All of you who know me, in the real world or on Farcebook will probably know or surmise that my X has always been for Labour, and you'd be mostly right. Currently my natural party of choice is doing what it does best, tearing itself apart. Regardless of the recriminations and regret over how they got to this place, much like that stupid referendum result, we have to grit our teeth and get on with it. I say "our", but in truth that's a bit wide of the mark, as I have never been a Labour member. I joined the Greens briefly after their relative success in the European Parliament elections in the mid 1980s, but the constant factional infighting that became instantly apparent put me off party membership for life. That said, as a natural Labour voter, I have every right to express my opinion, so here it is:
Jeremy Corbyn will never win a General Election - cue foaming at the mouth by the idealist faction.
He is a quiet and dignified man whose principles guide him, a rare thing in modern politics. Corbyn is a lifelong Eurosceptic, and the fact he had to compromise his principles in the recent referendum debacle, and therefore only reluctantly entered the fray at the last minute, saying too little far too late to make a difference is at least part of the reason why thousands of natural Labour voters, especially in the north of England were not swayed from their misguided intentions to vote Leave. With such a small majority for Leave, Corbyn only had to persuade a few hundred thousand to vote the other way and the result would have been different. The fact that today we see a previously reluctant Corbyn on the news saying that Article 50 should be invoked now, not after we have a new Tory PM at the helm tells you all you need to know. He probably voted Leave himself, and is suddenly becoming forceful over the outcome.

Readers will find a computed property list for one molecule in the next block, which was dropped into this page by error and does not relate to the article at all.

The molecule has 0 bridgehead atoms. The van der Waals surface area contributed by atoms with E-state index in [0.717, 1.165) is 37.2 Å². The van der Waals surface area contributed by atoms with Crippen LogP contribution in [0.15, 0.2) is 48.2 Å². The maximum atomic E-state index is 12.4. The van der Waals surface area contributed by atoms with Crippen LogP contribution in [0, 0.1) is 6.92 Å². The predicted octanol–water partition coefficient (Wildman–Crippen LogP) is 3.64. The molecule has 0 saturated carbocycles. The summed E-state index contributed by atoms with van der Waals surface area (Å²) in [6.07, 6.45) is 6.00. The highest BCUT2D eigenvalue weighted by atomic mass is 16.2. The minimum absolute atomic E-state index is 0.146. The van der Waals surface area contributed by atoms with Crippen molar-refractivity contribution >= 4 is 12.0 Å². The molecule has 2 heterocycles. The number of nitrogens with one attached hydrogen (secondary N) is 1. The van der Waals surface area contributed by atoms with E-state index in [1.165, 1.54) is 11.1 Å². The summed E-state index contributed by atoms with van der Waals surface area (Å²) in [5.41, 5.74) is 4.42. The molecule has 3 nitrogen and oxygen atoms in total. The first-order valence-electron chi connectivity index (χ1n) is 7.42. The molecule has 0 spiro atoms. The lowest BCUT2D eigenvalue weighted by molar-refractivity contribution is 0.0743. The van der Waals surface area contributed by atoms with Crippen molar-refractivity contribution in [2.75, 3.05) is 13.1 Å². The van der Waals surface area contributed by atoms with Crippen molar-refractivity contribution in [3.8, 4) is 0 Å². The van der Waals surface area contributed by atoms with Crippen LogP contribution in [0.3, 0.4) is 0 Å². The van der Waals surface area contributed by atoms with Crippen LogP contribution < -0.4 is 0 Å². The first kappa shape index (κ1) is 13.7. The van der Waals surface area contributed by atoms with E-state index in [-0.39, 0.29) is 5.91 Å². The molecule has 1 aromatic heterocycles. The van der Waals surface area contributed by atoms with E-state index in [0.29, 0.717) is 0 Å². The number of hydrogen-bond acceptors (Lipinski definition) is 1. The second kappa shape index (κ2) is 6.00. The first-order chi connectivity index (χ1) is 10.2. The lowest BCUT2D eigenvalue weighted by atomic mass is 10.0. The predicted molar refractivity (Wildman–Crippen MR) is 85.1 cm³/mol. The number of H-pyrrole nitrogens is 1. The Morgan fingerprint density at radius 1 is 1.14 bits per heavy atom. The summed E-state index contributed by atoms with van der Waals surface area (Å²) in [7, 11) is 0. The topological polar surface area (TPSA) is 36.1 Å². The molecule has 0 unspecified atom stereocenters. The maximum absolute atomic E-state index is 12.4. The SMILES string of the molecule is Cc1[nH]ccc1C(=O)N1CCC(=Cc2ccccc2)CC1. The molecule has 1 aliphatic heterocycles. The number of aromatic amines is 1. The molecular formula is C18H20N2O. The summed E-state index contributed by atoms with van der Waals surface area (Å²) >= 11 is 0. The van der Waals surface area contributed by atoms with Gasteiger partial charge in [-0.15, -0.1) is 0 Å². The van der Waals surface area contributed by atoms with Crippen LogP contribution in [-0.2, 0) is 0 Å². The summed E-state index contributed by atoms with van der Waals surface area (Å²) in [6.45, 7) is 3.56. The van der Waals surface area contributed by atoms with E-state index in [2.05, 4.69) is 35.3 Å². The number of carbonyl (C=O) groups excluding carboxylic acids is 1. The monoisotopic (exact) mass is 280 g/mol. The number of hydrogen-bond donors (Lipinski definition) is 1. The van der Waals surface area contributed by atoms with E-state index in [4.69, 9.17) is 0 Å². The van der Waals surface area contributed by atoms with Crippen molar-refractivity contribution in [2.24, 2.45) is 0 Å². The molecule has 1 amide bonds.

His heart was not in the Remain campaign, that much was obvious from his demeanour, when he was visible that is. A grudging comment along the lines of "I give the EU 7 out of 10" is hardly helpful, and the first time I heard him say Labour had to look at their immigration policy, the major factor for those northern ex-Labour voters, was the day before the vote. Way, way too late. I heard one of those same voters being asked
on the news what they thought Corbyn's stance was on the referendum, and his answer was he had "no idea". Much as Corbyn obviously loathes the
media, and he has good reason to, if he is to stand any chance in the
next General Election, which now could be a lot earlier than expected, he needs his
own Alistair Campbell making damn sure he appears every five minutes
calling the Tories to account. In fact, forget the GE, that should be happening right now, and it should be like shooting fish in a
barrel, but Corbyn prefers to remain near invisible. It frustrates the hell out me, and no doubt countless other Labour supporters away from the membership bubble.